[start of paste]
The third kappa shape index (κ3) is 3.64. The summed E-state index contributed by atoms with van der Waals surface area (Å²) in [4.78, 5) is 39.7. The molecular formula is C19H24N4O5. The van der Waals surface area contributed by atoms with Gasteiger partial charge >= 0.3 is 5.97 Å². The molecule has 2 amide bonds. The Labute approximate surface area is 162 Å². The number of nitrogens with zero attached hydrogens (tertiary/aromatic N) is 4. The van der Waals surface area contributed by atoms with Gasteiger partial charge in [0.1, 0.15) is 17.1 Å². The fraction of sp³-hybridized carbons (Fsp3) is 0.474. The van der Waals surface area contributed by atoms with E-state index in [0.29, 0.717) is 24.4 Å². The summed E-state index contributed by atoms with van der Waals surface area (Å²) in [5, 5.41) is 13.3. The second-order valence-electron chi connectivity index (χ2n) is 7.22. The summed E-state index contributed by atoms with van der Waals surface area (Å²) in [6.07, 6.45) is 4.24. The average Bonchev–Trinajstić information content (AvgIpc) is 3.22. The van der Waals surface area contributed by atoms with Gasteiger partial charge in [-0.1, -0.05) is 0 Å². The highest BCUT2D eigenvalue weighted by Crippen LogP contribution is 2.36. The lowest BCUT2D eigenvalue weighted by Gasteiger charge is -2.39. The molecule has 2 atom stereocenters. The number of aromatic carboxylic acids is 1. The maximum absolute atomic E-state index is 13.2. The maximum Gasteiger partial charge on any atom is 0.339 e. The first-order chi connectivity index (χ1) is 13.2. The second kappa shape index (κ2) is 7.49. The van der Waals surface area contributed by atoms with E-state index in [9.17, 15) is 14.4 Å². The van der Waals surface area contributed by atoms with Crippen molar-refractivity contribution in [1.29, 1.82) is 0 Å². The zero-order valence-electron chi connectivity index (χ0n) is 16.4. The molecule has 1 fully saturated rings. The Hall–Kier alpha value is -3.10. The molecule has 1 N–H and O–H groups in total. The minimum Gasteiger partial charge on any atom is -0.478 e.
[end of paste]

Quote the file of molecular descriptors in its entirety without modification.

The third kappa shape index (κ3) is 3.64. The summed E-state index contributed by atoms with van der Waals surface area (Å²) in [4.78, 5) is 39.7. The molecular formula is C19H24N4O5. The van der Waals surface area contributed by atoms with Gasteiger partial charge >= 0.3 is 5.97 Å². The molecule has 2 amide bonds. The Labute approximate surface area is 162 Å². The number of nitrogens with zero attached hydrogens (tertiary/aromatic N) is 4. The van der Waals surface area contributed by atoms with Gasteiger partial charge in [0.1, 0.15) is 17.1 Å². The fraction of sp³-hybridized carbons (Fsp3) is 0.474. The van der Waals surface area contributed by atoms with E-state index in [0.29, 0.717) is 24.4 Å². The summed E-state index contributed by atoms with van der Waals surface area (Å²) in [5, 5.41) is 13.3. The second-order valence-electron chi connectivity index (χ2n) is 7.22. The summed E-state index contributed by atoms with van der Waals surface area (Å²) in [6.07, 6.45) is 4.24. The average Bonchev–Trinajstić information content (AvgIpc) is 3.22. The van der Waals surface area contributed by atoms with Gasteiger partial charge in [-0.1, -0.05) is 0 Å². The highest BCUT2D eigenvalue weighted by Crippen LogP contribution is 2.36. The lowest BCUT2D eigenvalue weighted by Gasteiger charge is -2.39. The molecule has 2 atom stereocenters. The number of aromatic carboxylic acids is 1. The maximum absolute atomic E-state index is 13.2. The maximum Gasteiger partial charge on any atom is 0.339 e. The first-order chi connectivity index (χ1) is 13.2. The second kappa shape index (κ2) is 7.49. The van der Waals surface area contributed by atoms with E-state index in [9.17, 15) is 14.4 Å². The van der Waals surface area contributed by atoms with Crippen molar-refractivity contribution in [1.29, 1.82) is 0 Å². The zero-order valence-electron chi connectivity index (χ0n) is 16.4. The molecule has 1 fully saturated rings. The Hall–Kier alpha value is -3.10. The molecule has 1 N–H and O–H groups in total. The minimum Gasteiger partial charge on any atom is -0.478 e.